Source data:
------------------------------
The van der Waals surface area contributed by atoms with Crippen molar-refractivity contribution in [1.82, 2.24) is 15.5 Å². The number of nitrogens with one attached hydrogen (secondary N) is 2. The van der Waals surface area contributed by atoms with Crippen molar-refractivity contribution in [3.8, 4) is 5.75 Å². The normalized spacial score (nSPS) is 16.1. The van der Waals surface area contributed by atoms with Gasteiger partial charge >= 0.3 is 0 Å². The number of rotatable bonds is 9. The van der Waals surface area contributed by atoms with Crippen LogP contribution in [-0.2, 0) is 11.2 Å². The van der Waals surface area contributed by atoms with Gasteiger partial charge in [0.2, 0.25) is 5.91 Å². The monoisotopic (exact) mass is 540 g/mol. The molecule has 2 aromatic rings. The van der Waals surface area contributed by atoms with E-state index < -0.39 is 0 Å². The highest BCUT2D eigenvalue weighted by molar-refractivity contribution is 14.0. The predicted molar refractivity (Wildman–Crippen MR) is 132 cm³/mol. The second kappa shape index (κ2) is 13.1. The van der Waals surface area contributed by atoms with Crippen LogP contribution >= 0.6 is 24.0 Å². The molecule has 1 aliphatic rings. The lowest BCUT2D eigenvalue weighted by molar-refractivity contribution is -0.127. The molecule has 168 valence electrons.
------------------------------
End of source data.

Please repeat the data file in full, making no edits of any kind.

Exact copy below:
The van der Waals surface area contributed by atoms with Crippen molar-refractivity contribution in [1.82, 2.24) is 15.5 Å². The number of nitrogens with one attached hydrogen (secondary N) is 2. The van der Waals surface area contributed by atoms with Crippen molar-refractivity contribution in [3.8, 4) is 5.75 Å². The normalized spacial score (nSPS) is 16.1. The van der Waals surface area contributed by atoms with Gasteiger partial charge >= 0.3 is 0 Å². The number of rotatable bonds is 9. The van der Waals surface area contributed by atoms with Crippen LogP contribution in [-0.2, 0) is 11.2 Å². The van der Waals surface area contributed by atoms with Gasteiger partial charge in [0.2, 0.25) is 5.91 Å². The monoisotopic (exact) mass is 540 g/mol. The molecule has 2 aromatic rings. The van der Waals surface area contributed by atoms with E-state index < -0.39 is 0 Å². The highest BCUT2D eigenvalue weighted by molar-refractivity contribution is 14.0. The predicted molar refractivity (Wildman–Crippen MR) is 132 cm³/mol. The second kappa shape index (κ2) is 13.1. The van der Waals surface area contributed by atoms with Crippen LogP contribution >= 0.6 is 24.0 Å². The molecule has 1 aliphatic rings. The lowest BCUT2D eigenvalue weighted by molar-refractivity contribution is -0.127. The molecule has 168 valence electrons.